-You will note that we specified two directories that don't exist (yet) on the system. We'll
go ahead and create those
-directories and set permissions appropriately on them with the following commands:
+You will note that we specified two directories that don't exist (yet) on the 
+system. We'll go ahead and create those directories and set permissions 
+appropriately on them with the following commands:
 
-  .. sourcecode:: bash
+.. sourcecode:: bash
 
-     # mkdir /primary
-     # mkdir /secondary
+   # mkdir /primary
+   # mkdir /secondary
 
-CentOS 6.x releases use NFSv4 by default. NFSv4 requires that domain setting matches on all
clients. In our case, the
-domain is cloud.priv, so ensure that the domain setting in /etc/idmapd.conf is uncommented
and set as follows:
+CentOS 6.x releases use NFSv4 by default. NFSv4 requires that domain setting 
+matches on all clients. In our case, the domain is cloud.priv, so ensure that 
+the domain setting in /etc/idmapd.conf is uncommented and set as follows:
 Domain = cloud.priv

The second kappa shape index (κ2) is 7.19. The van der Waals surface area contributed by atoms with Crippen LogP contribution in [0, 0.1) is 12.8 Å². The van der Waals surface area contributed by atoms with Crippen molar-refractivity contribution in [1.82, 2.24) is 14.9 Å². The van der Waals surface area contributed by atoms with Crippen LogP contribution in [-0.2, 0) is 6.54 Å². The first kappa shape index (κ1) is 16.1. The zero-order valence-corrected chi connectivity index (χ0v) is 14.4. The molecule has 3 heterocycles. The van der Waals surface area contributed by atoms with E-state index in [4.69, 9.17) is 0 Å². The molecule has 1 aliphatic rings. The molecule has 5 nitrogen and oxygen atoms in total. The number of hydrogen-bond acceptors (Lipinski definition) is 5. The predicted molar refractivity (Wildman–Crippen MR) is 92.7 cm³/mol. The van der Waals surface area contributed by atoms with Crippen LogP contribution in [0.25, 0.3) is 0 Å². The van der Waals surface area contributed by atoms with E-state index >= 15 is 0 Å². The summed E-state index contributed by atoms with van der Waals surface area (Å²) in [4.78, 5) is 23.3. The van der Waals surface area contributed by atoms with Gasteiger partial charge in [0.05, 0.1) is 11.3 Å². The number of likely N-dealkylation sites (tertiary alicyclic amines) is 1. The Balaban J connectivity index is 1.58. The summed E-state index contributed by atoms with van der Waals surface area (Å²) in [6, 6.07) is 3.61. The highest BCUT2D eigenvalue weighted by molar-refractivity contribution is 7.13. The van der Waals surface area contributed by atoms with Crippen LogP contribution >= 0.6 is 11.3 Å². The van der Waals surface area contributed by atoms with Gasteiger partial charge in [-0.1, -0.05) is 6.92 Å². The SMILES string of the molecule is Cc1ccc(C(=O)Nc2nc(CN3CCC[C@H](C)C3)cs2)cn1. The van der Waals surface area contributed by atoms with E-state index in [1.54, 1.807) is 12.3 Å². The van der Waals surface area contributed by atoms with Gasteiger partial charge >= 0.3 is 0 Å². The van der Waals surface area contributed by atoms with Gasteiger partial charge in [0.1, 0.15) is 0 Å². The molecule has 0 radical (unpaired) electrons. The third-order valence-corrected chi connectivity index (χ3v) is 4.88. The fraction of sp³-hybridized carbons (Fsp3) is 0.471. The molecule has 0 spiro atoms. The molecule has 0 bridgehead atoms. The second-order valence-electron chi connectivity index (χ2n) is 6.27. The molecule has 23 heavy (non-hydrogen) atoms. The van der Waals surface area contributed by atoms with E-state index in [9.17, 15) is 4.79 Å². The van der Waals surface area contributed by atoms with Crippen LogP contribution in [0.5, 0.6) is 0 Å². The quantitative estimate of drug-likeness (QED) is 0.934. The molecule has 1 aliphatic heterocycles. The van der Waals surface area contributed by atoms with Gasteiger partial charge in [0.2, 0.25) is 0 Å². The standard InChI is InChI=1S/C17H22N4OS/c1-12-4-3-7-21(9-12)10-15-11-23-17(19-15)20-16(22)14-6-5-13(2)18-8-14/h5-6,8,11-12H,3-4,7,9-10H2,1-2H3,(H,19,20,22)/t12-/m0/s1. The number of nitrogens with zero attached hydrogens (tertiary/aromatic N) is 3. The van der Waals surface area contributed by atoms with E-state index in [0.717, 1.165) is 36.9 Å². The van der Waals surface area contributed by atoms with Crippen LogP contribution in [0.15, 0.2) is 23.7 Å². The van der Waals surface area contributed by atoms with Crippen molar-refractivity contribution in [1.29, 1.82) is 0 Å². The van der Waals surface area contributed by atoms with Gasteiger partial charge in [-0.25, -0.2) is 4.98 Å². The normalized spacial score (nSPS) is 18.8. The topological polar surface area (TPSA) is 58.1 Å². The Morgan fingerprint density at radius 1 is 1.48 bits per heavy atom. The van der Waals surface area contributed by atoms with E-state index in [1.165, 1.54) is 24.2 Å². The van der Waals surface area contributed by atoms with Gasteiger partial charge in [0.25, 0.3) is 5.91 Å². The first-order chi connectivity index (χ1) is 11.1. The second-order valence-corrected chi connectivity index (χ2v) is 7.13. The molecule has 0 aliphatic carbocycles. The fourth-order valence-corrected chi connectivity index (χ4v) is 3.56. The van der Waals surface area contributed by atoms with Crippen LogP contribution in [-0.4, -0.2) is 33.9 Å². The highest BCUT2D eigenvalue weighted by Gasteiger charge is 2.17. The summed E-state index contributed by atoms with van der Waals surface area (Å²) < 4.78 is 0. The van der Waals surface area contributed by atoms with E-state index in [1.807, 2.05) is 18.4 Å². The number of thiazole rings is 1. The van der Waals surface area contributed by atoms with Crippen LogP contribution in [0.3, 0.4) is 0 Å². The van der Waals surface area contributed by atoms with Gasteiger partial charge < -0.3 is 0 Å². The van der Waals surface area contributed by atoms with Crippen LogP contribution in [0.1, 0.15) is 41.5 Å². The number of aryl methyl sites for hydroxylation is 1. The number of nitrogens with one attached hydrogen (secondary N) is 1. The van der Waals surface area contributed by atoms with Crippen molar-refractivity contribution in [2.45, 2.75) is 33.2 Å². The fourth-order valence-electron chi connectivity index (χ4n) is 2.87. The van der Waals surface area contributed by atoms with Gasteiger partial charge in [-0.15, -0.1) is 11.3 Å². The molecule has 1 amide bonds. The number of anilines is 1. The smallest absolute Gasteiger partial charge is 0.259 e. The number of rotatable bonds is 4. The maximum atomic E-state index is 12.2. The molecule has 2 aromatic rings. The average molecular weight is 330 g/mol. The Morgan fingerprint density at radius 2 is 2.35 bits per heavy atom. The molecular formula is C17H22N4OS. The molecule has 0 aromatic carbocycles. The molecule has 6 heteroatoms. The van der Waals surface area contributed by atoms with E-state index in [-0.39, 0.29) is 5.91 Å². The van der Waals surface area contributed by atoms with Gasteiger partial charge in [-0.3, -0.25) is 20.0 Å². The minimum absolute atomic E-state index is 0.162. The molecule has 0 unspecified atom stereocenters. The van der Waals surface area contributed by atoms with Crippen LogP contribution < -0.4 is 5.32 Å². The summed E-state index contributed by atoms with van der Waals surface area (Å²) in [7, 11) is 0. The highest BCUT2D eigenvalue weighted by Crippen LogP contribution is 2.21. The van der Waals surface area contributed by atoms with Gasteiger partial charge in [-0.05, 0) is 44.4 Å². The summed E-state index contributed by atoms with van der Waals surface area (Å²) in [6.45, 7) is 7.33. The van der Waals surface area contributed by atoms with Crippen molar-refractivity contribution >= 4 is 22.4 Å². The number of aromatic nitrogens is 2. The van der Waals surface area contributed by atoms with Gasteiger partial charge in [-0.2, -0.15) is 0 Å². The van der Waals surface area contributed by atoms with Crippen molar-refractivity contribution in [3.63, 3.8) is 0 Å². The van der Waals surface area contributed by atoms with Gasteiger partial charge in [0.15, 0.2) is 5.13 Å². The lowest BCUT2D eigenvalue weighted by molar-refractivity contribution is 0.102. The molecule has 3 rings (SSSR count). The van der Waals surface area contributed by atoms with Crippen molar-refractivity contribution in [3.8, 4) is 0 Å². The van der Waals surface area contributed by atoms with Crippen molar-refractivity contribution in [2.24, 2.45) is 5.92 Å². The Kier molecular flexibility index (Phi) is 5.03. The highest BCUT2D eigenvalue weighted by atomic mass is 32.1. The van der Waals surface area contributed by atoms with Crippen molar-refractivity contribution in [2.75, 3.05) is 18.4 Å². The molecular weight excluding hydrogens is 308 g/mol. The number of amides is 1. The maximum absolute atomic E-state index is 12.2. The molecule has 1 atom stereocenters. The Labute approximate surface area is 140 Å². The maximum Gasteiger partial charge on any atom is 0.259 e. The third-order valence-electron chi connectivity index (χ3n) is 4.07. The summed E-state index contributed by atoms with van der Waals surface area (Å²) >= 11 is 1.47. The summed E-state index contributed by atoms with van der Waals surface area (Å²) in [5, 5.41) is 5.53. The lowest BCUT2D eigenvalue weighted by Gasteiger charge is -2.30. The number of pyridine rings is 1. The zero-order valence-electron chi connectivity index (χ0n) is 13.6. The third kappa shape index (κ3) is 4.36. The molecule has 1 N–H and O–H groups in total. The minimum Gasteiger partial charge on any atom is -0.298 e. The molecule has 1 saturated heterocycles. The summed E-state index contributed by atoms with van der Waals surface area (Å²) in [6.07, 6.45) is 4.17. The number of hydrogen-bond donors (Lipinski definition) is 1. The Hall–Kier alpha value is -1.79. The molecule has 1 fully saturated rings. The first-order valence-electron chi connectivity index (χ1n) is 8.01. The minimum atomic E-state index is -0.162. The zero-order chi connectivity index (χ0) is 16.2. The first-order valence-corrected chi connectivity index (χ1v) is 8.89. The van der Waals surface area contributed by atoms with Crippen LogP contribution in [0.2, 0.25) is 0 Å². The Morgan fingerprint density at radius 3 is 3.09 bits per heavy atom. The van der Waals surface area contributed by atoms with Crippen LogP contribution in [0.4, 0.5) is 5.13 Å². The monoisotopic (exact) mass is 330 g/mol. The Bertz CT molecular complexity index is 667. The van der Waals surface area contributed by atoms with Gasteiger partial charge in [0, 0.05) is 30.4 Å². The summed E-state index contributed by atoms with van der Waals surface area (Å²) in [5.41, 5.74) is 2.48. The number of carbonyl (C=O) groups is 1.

-Now you'll need uncomment the configuration values in the file /etc/sysconfig/nfs
+Now you'll need uncomment the configuration values in the file 
+/etc/sysconfig/nfs
 
-  .. sourcecode:: bash
+.. sourcecode:: bash
 
-     LOCKD_TCPPORT=32803
-     LOCKD_UDPPORT=32769
-     MOUNTD_PORT=892
-     RQUOTAD_PORT=875
-     STATD_PORT=662
-     STATD_OUTGOING_PORT=2020
+   LOCKD_TCPPORT=32803
+   LOCKD_UDPPORT=32769
+   MOUNTD_PORT=892
+   RQUOTAD_PORT=875
+   STATD_PORT=662
+   STATD_OUTGOING_PORT=2020
 
-Now we need to configure the firewall to permit incoming NFS connections. Edit the file /etc/sysconfig/iptables
+Now we need to configure the firewall to permit incoming NFS connections. 
+Edit the file /etc/sysconfig/iptables
 
-  .. sourcecode:: bash
+.. sourcecode:: bash
 
-     -A INPUT -s 172.16.10.0/24 -m state --state NEW -p udp --dport 111 -j ACCEPT
-     -A INPUT -s 172.16.10.0/24 -m state --state NEW -p tcp --dport 111 -j ACCEPT
-     -A INPUT -s 172.16.10.0/24 -m state --state NEW -p tcp --dport 2049 -j ACCEPT
-     -A INPUT -s 172.16.10.0/24 -m state --state NEW -p tcp --dport 32803 -j ACCEPT
-     -A INPUT -s 172.16.10.0/24 -m state --state NEW -p udp --dport 32769 -j ACCEPT
-     -A INPUT -s 172.16.10.0/24 -m state --state NEW -p tcp --dport 892 -j ACCEPT
-     -A INPUT -s 172.16.10.0/24 -m state --state NEW -p udp --dport 892 -j ACCEPT